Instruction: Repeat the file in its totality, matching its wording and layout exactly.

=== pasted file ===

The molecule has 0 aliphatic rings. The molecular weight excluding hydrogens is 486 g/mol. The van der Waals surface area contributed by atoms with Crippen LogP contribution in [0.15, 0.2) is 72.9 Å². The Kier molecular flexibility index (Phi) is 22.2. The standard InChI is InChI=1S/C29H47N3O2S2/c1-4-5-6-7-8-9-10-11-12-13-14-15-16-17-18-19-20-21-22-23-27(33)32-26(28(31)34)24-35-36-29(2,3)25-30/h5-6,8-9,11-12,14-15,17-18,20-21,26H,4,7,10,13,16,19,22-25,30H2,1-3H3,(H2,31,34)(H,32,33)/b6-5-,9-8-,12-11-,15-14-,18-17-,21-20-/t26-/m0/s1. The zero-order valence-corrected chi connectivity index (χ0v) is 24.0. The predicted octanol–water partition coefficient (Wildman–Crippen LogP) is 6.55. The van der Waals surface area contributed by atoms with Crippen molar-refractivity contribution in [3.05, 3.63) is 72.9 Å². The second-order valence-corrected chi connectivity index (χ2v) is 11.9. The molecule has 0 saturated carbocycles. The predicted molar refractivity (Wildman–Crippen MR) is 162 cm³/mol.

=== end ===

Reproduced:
The molecule has 0 aliphatic rings. The molecular weight excluding hydrogens is 486 g/mol. The van der Waals surface area contributed by atoms with Crippen LogP contribution in [0.15, 0.2) is 72.9 Å². The Kier molecular flexibility index (Phi) is 22.2. The standard InChI is InChI=1S/C29H47N3O2S2/c1-4-5-6-7-8-9-10-11-12-13-14-15-16-17-18-19-20-21-22-23-27(33)32-26(28(31)34)24-35-36-29(2,3)25-30/h5-6,8-9,11-12,14-15,17-18,20-21,26H,4,7,10,13,16,19,22-25,30H2,1-3H3,(H2,31,34)(H,32,33)/b6-5-,9-8-,12-11-,15-14-,18-17-,21-20-/t26-/m0/s1. The zero-order valence-corrected chi connectivity index (χ0v) is 24.0. The predicted octanol–water partition coefficient (Wildman–Crippen LogP) is 6.55. The van der Waals surface area contributed by atoms with Crippen molar-refractivity contribution in [3.05, 3.63) is 72.9 Å². The second-order valence-corrected chi connectivity index (χ2v) is 11.9. The molecule has 0 saturated carbocycles. The predicted molar refractivity (Wildman–Crippen MR) is 162 cm³/mol.